The second book in the series, The Cipher Garden (2005), sees Daniel trying to fathom the secret behind the strange layout of the grounds of Tarn Cottage, where he and Miranda live. Meanwhile, Hannah is prompted by an anonymous letter to revive an investigation into the unsolved murder of a notorious womaniser in a small community in the area made famous by Beatrix Potter. Again, Daniel contributes a historian’s perspective to the case and helps Hannah to uncover a shocking truth.
The latest Lake District Mystery, due to be published in the UK and USA in February 2007, is The Arsenic Labyrinth. One of the fascinations for Daniel (and for me) of the Lakes is that it is an area steeped in myth and legend—and in fact, a fictitious museum dedicated to local legends features in the book. In this story, his researches into the final years of John Ruskin, spent at Coniston, counterpoint Hannah’s efforts to explain the mystery of a woman who went missing inexplicably ten years earlier. When Daniel tracks down a set of documents bought by a local historical society at auction, he comes across clues that help solve a murder mystery dating back to the years immediately after the Second World War—although Hannah still has much work of her own to do in order to trace a contemporary killer.
The concept of historian as detective appeals to me and I like to think it offers tremendous scope for future books. The tensions between Daniel’s academic approach to mysteries and Hannah’s more pragmatic methods reflect the tensions between them as they become increasingly aware of a strong mutual attraction—an attraction which troubles them greatly, as they are both involved with other people. As the pair become closer, Daniel comes to realise that, for all his intellectual gifts, a cerebral approach does not help to solve every mystery—just as it does not help to solve every challenge in personal relationships.
Martin Edwards is the author of eleven crime novels and many short stories; his work has been nominated for two CWA Daggers. The Coffin Trail, The Cipher Garden and The Arsenic Labyrinth are all published in the UK by Allison & Busby and in the USA by Poisoned Pen Press. The Coffin Trail was short-listed for the Theakston prize for best British crime novel of 2006.
A graduate of several halls of academe, married to a university professor for over thirty years, private and public school high school teacher for twelve, mother of a recent college graduate—all these have provided intimate views of what’s under all that ivy, enough fatal fodder to delight any mystery writer’s heart. For us “publish or perish” becomes “publish and perish.”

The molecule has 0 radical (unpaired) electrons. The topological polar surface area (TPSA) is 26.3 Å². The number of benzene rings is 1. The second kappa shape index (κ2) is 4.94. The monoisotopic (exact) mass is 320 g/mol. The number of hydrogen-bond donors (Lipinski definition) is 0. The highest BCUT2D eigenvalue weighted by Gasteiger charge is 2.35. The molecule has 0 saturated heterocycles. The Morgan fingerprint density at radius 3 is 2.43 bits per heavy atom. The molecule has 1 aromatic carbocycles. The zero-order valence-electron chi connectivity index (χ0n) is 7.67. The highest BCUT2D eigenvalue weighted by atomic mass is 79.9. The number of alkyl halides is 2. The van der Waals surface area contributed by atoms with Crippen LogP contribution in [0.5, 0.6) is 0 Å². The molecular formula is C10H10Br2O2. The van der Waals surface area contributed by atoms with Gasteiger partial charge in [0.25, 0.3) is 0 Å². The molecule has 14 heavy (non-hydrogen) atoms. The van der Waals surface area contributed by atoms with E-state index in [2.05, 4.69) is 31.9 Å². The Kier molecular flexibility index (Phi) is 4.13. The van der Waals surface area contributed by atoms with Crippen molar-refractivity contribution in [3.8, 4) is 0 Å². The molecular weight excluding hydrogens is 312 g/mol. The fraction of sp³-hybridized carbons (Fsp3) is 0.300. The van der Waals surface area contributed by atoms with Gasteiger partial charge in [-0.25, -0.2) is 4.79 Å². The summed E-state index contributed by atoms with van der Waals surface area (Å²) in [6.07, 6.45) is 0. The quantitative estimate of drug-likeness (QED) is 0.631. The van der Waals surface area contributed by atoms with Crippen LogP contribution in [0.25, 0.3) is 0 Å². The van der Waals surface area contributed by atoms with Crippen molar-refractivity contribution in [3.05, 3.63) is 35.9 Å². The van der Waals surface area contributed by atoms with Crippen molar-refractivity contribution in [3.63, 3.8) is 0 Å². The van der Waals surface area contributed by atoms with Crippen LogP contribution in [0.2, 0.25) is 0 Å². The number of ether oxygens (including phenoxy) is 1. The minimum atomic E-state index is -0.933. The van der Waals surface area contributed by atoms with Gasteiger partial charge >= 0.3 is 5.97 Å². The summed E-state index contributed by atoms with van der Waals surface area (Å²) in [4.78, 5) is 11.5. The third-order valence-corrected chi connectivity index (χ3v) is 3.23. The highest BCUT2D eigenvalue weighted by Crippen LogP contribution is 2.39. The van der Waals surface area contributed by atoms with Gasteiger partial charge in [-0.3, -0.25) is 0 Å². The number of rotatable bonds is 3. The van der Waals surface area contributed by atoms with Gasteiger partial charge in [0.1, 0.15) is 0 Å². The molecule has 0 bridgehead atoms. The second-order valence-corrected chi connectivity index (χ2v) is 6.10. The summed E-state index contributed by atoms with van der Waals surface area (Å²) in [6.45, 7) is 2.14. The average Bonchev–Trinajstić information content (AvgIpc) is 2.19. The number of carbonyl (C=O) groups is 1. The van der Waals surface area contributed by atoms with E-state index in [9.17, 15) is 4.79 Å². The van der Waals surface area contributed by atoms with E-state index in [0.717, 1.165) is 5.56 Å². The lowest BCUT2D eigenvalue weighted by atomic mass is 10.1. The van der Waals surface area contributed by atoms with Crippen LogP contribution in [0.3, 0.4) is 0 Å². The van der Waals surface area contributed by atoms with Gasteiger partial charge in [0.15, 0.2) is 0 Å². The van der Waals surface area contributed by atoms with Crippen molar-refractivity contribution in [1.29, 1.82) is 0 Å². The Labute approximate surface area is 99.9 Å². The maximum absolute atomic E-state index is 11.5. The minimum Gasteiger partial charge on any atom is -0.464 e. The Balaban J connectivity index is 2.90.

The Body in the Bonfire (Wm. Morrow, 2002) is entirely set in Mansfield Academy, an all-male prep school in Aleford. Faith Fairchild has gone undercover, teaching a course called “Cooking for Idiots” during their Project Term, in order to discover the source of a series of racist attacks on one of Mansfield’s seniors. Her introduction to the faculty at one of the headmaster’s sherry parties draws directly on those I have attended—the “party” appellation a complete misnomer. At one of my earliest ones another faculty wife and I bet each other that none of the males present—professors and graduate students (it was the seventies at MIT and women were virtually absent from these august ranks)—would ask us what we did for a living. None of them did—only three addressed us at all—and I won a dollar. In Bonfire, set many years later, Faith observes the same gender segregation. She fades into the wallpaper clutching a miniscule glass of jug sherry in one hand, a Triscuit with some sort of cheese spread in the other, and watches the group. There’s the young, charismatic, Byronic-looking history teacher, loudly holding forth; the Anglophile English teacher with a shock of white hair dressed in ancient tweeds, making caustic asides—
Some of this group had devoted their lives to teaching for the joy of it; some were putting in their time, due to lack of imagination or energy, until they could reasonably cash in their TIAA-CREFS.
Besides the rich cast of characters an academic setting offers and the petty and not-so-petty intrigues that inevitably occur in such closed environments, I also chose it for The Body in the Bonfire and my juvenile series, Christie & Company, because I could eliminate parental interference. This was especially important in the Christies—”You want to go where and do what!” has to be absent.
And now there’s The Body in the Ivy (Wm. Morrow, Nov 2006). A friend who read an ARC described it as The Group meets And Then There Were None. Popular, wealthy Hélène Prince plunges to her death in 1970 just before graduating from Pelham College, a women’s college outside Boston. The police ruled it a suicide, but her twin sister never agrees and thirty years later
assembles eight of their classmates on her remote island off the coast of New England to find out once and for all. None of the women know the others have been invited and none of them have stayed in touch. Faith is, of course, the caterer. Four of the book’s chapters take place in the past during the alumnae’s four years of college. These were great fun to write, coinciding closely with my undergraduate years at a similar institution. Revisiting rules, customs, and even the food cooked in each dorm’s kitchen—no food services—it seemed an era with closer ties to the 19th than 20th century. A faculty member plays a key role in Ivy, but the book is essentially about the relationships among the women, with “Prin”—murdered and not a suicide—the individual around whom all the action revolves, both when she’s alive and when she’s dead.
Our school years, however long or short, leave an indelible mark. The sadistic teacher, the bully, the sleepless nights before exams, papers due remain with us in dreams and fleeting, waking thoughts. There’s plenty of poison in the ivy.
Katherine Hall Page is the author of the award winning Faith Fairchild series. The Body in the Ivy (Wm. Morrow) is the 15th and most recent book. She was the Guest of Honor at Malice Domestic 2006.